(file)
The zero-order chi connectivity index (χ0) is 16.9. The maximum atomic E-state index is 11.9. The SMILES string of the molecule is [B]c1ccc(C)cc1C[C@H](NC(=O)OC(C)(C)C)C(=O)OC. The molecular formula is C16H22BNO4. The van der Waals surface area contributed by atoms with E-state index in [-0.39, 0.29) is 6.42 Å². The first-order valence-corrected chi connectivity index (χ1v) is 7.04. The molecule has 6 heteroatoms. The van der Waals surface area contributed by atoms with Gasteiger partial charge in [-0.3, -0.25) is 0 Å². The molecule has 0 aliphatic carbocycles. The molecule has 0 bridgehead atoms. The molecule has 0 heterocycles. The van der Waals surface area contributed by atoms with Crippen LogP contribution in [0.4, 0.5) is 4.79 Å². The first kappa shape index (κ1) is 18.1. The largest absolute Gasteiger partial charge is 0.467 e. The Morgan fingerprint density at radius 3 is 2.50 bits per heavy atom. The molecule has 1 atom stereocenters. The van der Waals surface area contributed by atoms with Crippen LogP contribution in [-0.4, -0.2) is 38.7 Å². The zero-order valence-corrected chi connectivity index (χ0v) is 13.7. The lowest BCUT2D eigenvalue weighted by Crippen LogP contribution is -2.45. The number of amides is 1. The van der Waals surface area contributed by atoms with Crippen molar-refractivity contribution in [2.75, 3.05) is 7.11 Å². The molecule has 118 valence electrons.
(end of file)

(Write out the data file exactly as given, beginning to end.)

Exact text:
The zero-order chi connectivity index (χ0) is 16.9. The maximum atomic E-state index is 11.9. The SMILES string of the molecule is [B]c1ccc(C)cc1C[C@H](NC(=O)OC(C)(C)C)C(=O)OC. The molecular formula is C16H22BNO4. The van der Waals surface area contributed by atoms with E-state index in [-0.39, 0.29) is 6.42 Å². The first-order valence-corrected chi connectivity index (χ1v) is 7.04. The molecule has 6 heteroatoms. The van der Waals surface area contributed by atoms with Gasteiger partial charge in [-0.3, -0.25) is 0 Å². The molecule has 0 aliphatic carbocycles. The molecule has 0 bridgehead atoms. The molecule has 0 heterocycles. The van der Waals surface area contributed by atoms with Crippen LogP contribution in [0.4, 0.5) is 4.79 Å². The first kappa shape index (κ1) is 18.1. The largest absolute Gasteiger partial charge is 0.467 e. The Morgan fingerprint density at radius 3 is 2.50 bits per heavy atom. The molecule has 1 atom stereocenters. The van der Waals surface area contributed by atoms with Crippen LogP contribution in [-0.4, -0.2) is 38.7 Å². The zero-order valence-corrected chi connectivity index (χ0v) is 13.7. The lowest BCUT2D eigenvalue weighted by Crippen LogP contribution is -2.45. The number of amides is 1. The van der Waals surface area contributed by atoms with Crippen molar-refractivity contribution in [2.75, 3.05) is 7.11 Å². The molecule has 118 valence electrons.